Here’s what to expect the day of your oral surgery

oral surgery

If you are preparing for an upcoming oral surgery, you are likely experiencing a bit of apprehension. You should know that this is very normal and something that oral surgeons are accustomed to dealing with on a regular basis. Oral surgeons will do their very best to help you feel comfortable on the day of your procedure, but in the meantime, this list will give you an idea of what to expect on the day of your oral surgery.

  • First, you will check in at your oral surgeon’s office. There, you will be given a list of instructions to go over and will be able to ask any questions you may have about the procedure or the recovery process. Your surgeon may have already discussed these things with you in a prior appointment, but you may feel better if you get some of these answers reiterated.
  • If you are having a fairly simple oral surgery under a local anesthetic only, you will be able to drive yourself home the same day and resume your normal activity fairly quickly. If however, you are getting wisdom teeth extracted or dental implants put in, you will likely be under general or intravenous anesthesia. This means that you will need someone to drive you home and care for you for a few hours following your procedure.
  • If you are going to be under general anesthesia, it is absolutely crucial that you do not eat or drink anything for at least six hours before your surgery. This includes water. If you have had something to eat or drink within that time frame, let your surgeon know immediately when you check in as your surgery will have to be rescheduled.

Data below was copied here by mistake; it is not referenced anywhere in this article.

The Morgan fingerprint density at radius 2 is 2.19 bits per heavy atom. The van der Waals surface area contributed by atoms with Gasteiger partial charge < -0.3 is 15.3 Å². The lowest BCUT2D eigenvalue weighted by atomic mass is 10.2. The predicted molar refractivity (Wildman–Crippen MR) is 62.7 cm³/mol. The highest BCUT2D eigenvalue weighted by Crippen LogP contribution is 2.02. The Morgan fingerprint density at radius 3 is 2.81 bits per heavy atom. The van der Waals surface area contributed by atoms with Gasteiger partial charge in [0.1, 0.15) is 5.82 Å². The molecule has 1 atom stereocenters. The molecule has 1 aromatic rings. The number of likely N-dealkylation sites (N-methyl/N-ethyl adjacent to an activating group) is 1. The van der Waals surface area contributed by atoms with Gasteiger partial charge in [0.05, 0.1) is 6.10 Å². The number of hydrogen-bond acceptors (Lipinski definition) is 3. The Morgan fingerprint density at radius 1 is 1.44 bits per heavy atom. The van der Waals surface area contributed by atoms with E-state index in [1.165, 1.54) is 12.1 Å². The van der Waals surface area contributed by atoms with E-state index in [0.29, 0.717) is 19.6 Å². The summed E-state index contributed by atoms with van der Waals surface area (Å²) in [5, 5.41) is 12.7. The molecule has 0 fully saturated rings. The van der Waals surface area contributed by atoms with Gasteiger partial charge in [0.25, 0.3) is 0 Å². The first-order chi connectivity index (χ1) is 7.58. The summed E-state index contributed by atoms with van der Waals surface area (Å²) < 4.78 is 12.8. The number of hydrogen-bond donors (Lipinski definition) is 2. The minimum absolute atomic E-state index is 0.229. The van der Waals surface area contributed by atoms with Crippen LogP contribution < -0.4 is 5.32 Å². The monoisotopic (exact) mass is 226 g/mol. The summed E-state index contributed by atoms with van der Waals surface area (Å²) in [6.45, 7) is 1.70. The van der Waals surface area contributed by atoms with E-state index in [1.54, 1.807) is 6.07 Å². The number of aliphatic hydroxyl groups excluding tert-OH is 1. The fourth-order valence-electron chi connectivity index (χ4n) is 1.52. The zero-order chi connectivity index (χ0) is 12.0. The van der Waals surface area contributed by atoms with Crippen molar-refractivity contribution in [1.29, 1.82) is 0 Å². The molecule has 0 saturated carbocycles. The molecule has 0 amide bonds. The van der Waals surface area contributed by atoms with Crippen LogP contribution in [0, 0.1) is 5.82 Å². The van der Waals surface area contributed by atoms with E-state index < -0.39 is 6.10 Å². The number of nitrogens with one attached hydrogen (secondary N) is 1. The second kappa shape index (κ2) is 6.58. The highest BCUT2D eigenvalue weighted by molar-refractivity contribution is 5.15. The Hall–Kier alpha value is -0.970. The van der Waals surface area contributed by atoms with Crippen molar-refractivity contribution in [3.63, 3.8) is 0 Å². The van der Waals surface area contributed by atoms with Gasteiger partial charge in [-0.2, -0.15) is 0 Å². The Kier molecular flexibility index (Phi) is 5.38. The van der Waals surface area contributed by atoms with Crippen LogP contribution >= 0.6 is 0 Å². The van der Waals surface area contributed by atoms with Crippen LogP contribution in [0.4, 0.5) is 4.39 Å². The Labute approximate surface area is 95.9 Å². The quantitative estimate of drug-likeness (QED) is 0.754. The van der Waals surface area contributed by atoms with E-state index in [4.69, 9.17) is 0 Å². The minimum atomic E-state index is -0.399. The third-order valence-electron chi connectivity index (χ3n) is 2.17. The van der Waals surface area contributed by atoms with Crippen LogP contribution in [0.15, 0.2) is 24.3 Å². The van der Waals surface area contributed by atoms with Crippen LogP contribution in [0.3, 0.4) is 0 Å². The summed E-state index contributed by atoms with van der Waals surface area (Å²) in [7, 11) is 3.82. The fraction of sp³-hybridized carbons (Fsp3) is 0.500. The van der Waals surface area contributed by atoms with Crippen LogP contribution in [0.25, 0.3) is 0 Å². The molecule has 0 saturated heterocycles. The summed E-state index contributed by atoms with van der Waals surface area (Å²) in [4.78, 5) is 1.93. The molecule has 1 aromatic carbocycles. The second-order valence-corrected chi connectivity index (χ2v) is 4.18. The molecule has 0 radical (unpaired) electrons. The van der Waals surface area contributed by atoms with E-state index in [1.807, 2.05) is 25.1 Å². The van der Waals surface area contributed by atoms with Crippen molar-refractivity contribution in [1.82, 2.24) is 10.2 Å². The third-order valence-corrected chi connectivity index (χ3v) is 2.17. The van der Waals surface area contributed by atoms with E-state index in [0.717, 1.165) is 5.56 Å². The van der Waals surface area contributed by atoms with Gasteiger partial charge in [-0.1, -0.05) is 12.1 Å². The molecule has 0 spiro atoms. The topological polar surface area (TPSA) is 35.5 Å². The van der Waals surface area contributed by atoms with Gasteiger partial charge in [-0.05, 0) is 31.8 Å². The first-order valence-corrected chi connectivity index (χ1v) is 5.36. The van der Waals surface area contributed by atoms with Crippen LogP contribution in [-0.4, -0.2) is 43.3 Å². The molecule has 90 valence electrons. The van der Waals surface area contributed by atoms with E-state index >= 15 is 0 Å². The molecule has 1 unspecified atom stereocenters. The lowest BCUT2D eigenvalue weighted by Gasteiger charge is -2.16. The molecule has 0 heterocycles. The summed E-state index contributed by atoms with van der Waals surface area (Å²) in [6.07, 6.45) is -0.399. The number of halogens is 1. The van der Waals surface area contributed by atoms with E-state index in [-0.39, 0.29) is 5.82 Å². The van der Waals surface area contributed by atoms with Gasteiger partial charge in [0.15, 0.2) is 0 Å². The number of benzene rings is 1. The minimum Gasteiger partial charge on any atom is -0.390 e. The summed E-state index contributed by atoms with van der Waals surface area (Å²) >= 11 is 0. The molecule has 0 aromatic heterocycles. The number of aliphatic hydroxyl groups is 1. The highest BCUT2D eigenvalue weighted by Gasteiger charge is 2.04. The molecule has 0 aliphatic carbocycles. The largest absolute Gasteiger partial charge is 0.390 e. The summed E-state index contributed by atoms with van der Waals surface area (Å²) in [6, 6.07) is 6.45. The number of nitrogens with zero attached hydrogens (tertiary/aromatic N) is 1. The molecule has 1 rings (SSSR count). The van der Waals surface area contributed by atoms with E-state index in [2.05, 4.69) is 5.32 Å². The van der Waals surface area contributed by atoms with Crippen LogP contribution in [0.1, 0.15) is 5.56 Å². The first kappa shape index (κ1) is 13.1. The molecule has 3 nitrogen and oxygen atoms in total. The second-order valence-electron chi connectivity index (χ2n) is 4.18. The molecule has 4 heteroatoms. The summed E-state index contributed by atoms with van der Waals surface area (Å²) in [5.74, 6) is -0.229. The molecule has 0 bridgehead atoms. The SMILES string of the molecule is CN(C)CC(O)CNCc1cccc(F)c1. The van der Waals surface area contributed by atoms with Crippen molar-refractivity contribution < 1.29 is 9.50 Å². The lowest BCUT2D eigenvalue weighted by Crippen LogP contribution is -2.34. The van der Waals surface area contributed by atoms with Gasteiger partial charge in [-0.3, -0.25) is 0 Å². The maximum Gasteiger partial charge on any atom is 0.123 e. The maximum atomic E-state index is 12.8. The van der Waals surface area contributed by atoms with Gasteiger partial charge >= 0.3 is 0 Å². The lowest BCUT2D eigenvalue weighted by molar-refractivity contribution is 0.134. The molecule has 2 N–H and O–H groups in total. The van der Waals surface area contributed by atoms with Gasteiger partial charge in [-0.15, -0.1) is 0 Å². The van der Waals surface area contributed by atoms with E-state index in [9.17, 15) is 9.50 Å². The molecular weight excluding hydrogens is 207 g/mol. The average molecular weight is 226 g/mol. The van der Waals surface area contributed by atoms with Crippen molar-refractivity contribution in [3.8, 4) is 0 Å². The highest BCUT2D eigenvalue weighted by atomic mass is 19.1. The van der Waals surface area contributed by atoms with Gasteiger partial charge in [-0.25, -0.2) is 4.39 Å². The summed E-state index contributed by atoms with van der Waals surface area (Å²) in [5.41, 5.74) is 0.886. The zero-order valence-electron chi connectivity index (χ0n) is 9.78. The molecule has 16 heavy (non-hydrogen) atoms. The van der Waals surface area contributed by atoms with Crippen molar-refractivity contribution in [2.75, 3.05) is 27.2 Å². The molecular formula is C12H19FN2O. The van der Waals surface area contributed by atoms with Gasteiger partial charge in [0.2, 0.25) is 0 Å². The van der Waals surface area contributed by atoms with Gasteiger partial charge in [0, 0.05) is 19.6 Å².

• If your surgery is scheduled for late in the day, however, you are permitted to have dry toast of clear liquids the morning of your surgery, just remember to stop eating or drinking at least six hours prior to your procedure.
  • After you check in and ask any questions, you will be brought into the treatment room. A simple surgery can take place in office and more severe or involved surgeries may take place at a nearby hospital instead. In both cases, numerous monitors will be attached to you to monitor your vital signs, oxygen levels and heart rate throughout the procedure. If you are going under general anesthesia, you will also have sensors on your head to help monitor brain activity and check on the effectiveness of the anesthesia. As soon as the anesthesia has worked, the procedure will begin.
  • Following the procedure, you will be transferred to the recovery room, where you will be monitored for a while as you come down from the groggy effect of the anesthesia. The oral surgeon will then go over your prescriptions and after-care plan with you and the person who will be taking care of you. It is important that they pay attention to this because chances are you will forget a lot of the time immediately following the surgery due to the anesthesia.
  • Finally, go home and rest. Monitor your pain levels and be sure to attend the follow-up appointment you schedule with your surgeon prior to the surgery.
  • After that, the recovery process will be well underway.